Fair & balanced?

Posted on November 19, 2015 at 07:27AM by Registered Commenterhb | CommentsPost a Comment

Dear Capital Campaign: Don’t Forget the Academics

Read this wonderful article in Enquiry, the student run newspaper sponsored by the Alexander Hamilton Institute. Contributions, by the way. would no doubt be welcome.

Dear Capital Campaign: Don’t Forget the Academics


“Meanwhile, standardized composition courses no longer exist, and prospective students everywhere are wondering why a “national leader in teaching students to write” no longer has an English major. We have to work harder if we’re going to live up to our reputation.”

Posted on November 11, 2015 at 03:55PM by Registered Commenterhb | CommentsPost a Comment

Highlighting the Humanities at Hamilton

Highlighting the Humanities at Hamilton

Please join us for the next talk in our Memory and Identity series.


Moorish Girls and Cross-Dressing Pages: Chasing the Nymph in Cervantes’s Don Quixote

Maria Willstedt  Hispanic Studies, Hamilton College

Thursday, November 12, 4:10 pm  

Taylor Science Center 3024

The nymph is an ambiguous character whose history spans from ancient mythology to the modern video game. There are many types of nymphs, but most commonly she is imagined as a beautiful maiden who inhabits the woods and is associated with a body of water (spring, well, pond, etc.). Neither human nor divine, her defining trait is an in-betweenness that assimilates her to other alluring female sprites like fairies and mermaids. The exact nature of the nymph’s in-betweenness is buried in her name, but its purpose is to veil rather than manifest her meaning.  Cervantes, creatively appropriating a long-established allegorical tradition, both explores in earnest and exploits in parody this character’s cultural and psychological function. This lecture commemorates the 400th anniversary of the publication of Don Quixote II (1615), Cervantes’s sequel to his original Don Quixote published in 1605.

Maria Willstedt is Assistant Professor of Hispanic Studies at Hamilton College. Her field of study is early modern Spanish literature and culture with a special interest in the framed narrative tradition. She is currently working on an article about that most enigmatic of Cervantean characters, Zoraida.

Free and open to the public. Refreshments will be served.

For more information contact Barbara Gold, Classics Department

315-859-[removed] • [email address removed]

Sponsored by the Dean of Faculty and the Hispanic Studies Department



Posted on November 11, 2015 at 03:50PM by Registered Commenterhb | CommentsPost a Comment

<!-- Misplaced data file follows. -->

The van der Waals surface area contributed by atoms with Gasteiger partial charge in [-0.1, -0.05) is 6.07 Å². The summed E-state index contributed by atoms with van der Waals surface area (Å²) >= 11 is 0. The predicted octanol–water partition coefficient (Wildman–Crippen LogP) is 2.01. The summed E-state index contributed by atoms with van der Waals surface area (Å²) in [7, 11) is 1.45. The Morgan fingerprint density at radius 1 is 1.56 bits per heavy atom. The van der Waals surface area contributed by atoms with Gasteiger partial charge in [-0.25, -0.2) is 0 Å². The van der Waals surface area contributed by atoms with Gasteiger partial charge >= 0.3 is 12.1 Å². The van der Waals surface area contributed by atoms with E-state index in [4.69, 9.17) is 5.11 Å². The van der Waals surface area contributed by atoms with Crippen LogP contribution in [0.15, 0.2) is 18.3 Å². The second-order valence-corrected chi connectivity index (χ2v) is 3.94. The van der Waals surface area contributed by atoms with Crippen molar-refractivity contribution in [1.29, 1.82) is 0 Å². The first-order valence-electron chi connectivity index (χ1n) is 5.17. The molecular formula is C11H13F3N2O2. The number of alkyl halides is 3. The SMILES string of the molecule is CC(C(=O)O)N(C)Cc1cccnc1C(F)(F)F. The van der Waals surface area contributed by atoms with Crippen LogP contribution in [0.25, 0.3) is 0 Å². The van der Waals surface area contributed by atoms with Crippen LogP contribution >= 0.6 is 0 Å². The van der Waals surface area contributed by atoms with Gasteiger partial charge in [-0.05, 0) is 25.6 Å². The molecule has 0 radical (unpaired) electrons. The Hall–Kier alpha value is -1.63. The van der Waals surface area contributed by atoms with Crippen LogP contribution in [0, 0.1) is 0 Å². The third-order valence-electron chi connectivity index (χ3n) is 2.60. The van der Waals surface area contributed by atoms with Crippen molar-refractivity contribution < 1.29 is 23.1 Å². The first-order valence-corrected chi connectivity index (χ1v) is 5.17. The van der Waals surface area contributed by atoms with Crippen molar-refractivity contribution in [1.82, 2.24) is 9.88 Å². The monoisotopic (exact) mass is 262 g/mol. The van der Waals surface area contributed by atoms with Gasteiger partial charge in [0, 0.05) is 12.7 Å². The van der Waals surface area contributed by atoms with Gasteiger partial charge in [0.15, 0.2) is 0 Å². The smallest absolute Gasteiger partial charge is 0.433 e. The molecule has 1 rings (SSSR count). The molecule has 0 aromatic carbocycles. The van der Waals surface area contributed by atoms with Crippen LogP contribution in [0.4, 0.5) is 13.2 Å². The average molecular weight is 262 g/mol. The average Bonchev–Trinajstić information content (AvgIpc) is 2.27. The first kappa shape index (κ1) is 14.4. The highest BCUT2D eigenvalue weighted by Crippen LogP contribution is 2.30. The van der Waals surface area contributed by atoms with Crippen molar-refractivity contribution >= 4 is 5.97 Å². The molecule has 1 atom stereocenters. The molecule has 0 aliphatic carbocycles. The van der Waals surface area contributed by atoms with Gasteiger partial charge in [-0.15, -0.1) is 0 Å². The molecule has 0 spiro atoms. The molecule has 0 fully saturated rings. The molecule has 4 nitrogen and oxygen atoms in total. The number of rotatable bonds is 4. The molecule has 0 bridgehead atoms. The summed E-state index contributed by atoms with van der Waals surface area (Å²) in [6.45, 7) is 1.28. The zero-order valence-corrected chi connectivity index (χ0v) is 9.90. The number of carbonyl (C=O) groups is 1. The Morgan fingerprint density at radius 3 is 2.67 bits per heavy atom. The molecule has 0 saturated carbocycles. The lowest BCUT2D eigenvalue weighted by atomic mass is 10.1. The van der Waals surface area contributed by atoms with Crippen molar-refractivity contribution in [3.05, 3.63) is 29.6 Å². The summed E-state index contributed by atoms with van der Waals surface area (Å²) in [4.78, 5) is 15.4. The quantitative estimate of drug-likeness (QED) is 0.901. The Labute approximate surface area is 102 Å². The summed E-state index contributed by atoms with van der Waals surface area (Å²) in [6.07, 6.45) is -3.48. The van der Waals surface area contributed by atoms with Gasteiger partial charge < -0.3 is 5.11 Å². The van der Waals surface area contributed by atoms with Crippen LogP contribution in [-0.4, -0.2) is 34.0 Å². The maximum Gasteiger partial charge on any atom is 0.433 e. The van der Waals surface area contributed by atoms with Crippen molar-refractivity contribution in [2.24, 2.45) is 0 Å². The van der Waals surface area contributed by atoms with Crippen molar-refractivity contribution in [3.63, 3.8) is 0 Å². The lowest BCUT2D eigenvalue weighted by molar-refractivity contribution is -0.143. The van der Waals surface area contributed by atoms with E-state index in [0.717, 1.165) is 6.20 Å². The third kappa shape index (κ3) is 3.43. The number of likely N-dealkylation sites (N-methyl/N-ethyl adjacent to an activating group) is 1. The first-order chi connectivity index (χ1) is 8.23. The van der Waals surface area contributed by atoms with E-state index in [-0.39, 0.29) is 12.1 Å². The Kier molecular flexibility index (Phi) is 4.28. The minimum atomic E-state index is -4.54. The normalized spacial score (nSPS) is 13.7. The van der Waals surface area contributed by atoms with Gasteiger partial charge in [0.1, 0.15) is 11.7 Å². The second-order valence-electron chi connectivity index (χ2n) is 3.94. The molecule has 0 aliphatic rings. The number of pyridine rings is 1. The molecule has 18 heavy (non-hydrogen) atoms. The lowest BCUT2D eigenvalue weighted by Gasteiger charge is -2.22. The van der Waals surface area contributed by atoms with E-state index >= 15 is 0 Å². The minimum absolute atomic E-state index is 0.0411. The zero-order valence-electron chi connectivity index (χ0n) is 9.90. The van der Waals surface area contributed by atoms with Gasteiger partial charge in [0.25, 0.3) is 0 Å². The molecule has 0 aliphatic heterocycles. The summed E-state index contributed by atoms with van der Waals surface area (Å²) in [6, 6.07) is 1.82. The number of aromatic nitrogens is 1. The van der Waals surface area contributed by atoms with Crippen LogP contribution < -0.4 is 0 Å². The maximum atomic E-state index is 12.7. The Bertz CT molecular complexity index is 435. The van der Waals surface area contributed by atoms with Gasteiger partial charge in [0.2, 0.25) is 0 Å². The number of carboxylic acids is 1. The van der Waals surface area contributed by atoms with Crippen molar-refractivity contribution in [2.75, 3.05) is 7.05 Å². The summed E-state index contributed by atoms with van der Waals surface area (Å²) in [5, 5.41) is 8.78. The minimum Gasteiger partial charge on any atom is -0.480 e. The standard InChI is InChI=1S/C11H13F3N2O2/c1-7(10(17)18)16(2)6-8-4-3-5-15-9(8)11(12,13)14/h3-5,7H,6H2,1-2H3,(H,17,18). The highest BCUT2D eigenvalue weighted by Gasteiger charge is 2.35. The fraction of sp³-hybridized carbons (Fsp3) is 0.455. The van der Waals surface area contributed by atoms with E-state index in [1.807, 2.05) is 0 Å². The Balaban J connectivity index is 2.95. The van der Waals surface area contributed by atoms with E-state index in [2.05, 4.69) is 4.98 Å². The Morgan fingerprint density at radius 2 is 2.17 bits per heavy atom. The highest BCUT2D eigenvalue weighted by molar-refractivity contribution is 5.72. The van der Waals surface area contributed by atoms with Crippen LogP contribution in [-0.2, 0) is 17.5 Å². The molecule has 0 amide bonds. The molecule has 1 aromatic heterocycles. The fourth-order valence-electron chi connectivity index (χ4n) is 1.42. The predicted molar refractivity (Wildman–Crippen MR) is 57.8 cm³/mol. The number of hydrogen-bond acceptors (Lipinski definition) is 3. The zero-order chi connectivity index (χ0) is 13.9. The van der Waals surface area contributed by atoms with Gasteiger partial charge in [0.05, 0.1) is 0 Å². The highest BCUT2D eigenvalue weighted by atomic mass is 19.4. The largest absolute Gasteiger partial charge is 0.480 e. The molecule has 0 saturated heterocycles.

Beyond the usual academic missions

Nancy Rabinowitz the Recipient of LCC Award

from the release:

Professor of Comparative Literature Nancy Sorkin Rabinowitz was recently named the winner of the 2016 LCC Activism Award by the Lambda Classical Caucus (LCC) of the Society for Classical Studies for her “tireless work promoting the rights and well-being of sexual minorities.”

According to the LCC website, the Activism Award “honors an LCC member who has worked to promote the rights and well-being of sexual minorities in ways that go beyond the usual academic missions of teaching and scholarship.”

One purpose of the LCC is “to promote research that reflects the personal and intellectual interests of queer scholars, and provide a bridge between Classics and the interdisciplinary fields of LGBT/Queer Studies, the history of sexuality, cultural studies, and gender theory.”

Posted on November 11, 2015 at 03:41PM by Registered Commenterhb | CommentsPost a Comment

Educational opportunities abound

From: Feminists of Color Collective <fcc@hamilton.edu>

Date: Sun, Nov 8, 2015 at 3:56 PM

Subject: Pro-Sex Feminism?

To: EVENTS-ALL@listserv.hamilton.edu

“Rose’s SlutWalk and the women and men of varied gender expressions who attended were a beautiful reminder of the nuances and complexities inherent in the ongoing issue of slut-shaming and victim blaming. There are women of color in need of that kind of solidarity and understanding. There is room for women of color in the SlutWalk movement — and it has to be on our terms.”

— Zeba Blay for HuffPost Women (x)

What does intersectional sex-positivity look like?

In recent years, sex-positivity has become a prominent element of mainstream feminist and LGBTQ culture

But the sex positive ideal is not without its potential dangers and complexities

Further, sex-positivity cannot be one-size-fits-all across differences of race, class, gender, sexuality, ability and nation

What does sex-positivity look like if you are not white and cisgender?

What happens when sex-positivity includes women from various cultural/religious backgrounds, survivors, trans people, asexual people, and people with mental and/or physical disabilities?    

What does sex-positivity mean to you?

Join us tomorrow @8pm in the ALCC to discuss!


Look In the Mirror: Confronting the Contradictions of LGBT Organizations and Our “Leadership”, Christian Emmanuel Castaing for Black Girl Dangerous (x)

Reclaiming The Word ‘Slut’ Is An Entirely Different Beast For Black Women, Zeba Blay for HuffPost Women (x)


[names removed by ed]

Feminists of Color Collective

Hamilton College

“Like” our Facebook page to stay in the know on everything FCC!

Posted on November 9, 2015 at 08:25AM by Registered Commenterhb | CommentsPost a Comment

The finest of programming

Posted on October 26, 2015 at 12:24PM by Registered Commenterhb | CommentsPost a Comment

In case you missed it

Posted on October 26, 2015 at 12:17PM by Registered Commenterhb | CommentsPost a Comment

Enquiry: A publication of the Alexander Hamilton Institute Undergraduate Fellows

There is an alternative to the Spectator for news on campus.  The Enquiry is a publication of Student Fellows of the Alexander Hamilton Institute for the Study of Western Civilization. Their goal: free thought and discourse.